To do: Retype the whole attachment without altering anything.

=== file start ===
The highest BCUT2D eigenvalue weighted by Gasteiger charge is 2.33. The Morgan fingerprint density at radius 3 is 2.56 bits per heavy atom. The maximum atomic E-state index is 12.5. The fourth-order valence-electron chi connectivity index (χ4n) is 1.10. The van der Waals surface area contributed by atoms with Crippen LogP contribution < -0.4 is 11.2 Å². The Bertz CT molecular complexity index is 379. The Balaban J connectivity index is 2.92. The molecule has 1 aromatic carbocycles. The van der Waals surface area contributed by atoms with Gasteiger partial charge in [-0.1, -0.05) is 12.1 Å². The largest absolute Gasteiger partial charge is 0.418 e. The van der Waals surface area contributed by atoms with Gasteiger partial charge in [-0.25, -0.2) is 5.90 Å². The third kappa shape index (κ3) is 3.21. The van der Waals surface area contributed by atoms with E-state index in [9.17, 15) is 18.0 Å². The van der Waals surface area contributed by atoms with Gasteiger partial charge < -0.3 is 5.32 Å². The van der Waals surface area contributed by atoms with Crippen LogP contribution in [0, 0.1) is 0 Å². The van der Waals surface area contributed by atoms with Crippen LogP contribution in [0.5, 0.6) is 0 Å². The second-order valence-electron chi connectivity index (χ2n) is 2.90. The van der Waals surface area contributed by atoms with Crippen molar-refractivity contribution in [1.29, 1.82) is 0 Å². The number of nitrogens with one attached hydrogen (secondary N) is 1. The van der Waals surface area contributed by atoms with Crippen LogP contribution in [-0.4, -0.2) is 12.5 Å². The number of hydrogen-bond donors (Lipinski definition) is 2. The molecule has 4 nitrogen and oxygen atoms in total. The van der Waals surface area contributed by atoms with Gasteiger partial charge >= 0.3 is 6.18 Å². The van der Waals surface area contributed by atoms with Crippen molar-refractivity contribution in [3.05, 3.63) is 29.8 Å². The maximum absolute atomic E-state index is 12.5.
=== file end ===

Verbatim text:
The highest BCUT2D eigenvalue weighted by Gasteiger charge is 2.33. The Morgan fingerprint density at radius 3 is 2.56 bits per heavy atom. The maximum atomic E-state index is 12.5. The fourth-order valence-electron chi connectivity index (χ4n) is 1.10. The van der Waals surface area contributed by atoms with Crippen LogP contribution < -0.4 is 11.2 Å². The Bertz CT molecular complexity index is 379. The Balaban J connectivity index is 2.92. The molecule has 1 aromatic carbocycles. The van der Waals surface area contributed by atoms with Gasteiger partial charge in [-0.1, -0.05) is 12.1 Å². The largest absolute Gasteiger partial charge is 0.418 e. The van der Waals surface area contributed by atoms with Gasteiger partial charge in [-0.25, -0.2) is 5.90 Å². The third kappa shape index (κ3) is 3.21. The van der Waals surface area contributed by atoms with E-state index in [9.17, 15) is 18.0 Å². The van der Waals surface area contributed by atoms with Gasteiger partial charge < -0.3 is 5.32 Å². The van der Waals surface area contributed by atoms with Crippen LogP contribution in [0, 0.1) is 0 Å². The van der Waals surface area contributed by atoms with Crippen LogP contribution in [0.5, 0.6) is 0 Å². The second-order valence-electron chi connectivity index (χ2n) is 2.90. The van der Waals surface area contributed by atoms with Crippen molar-refractivity contribution in [1.29, 1.82) is 0 Å². The number of nitrogens with one attached hydrogen (secondary N) is 1. The van der Waals surface area contributed by atoms with Crippen LogP contribution in [-0.4, -0.2) is 12.5 Å². The number of hydrogen-bond donors (Lipinski definition) is 2. The molecule has 4 nitrogen and oxygen atoms in total. The van der Waals surface area contributed by atoms with Gasteiger partial charge >= 0.3 is 6.18 Å². The van der Waals surface area contributed by atoms with Crippen molar-refractivity contribution in [3.05, 3.63) is 29.8 Å². The maximum absolute atomic E-state index is 12.5.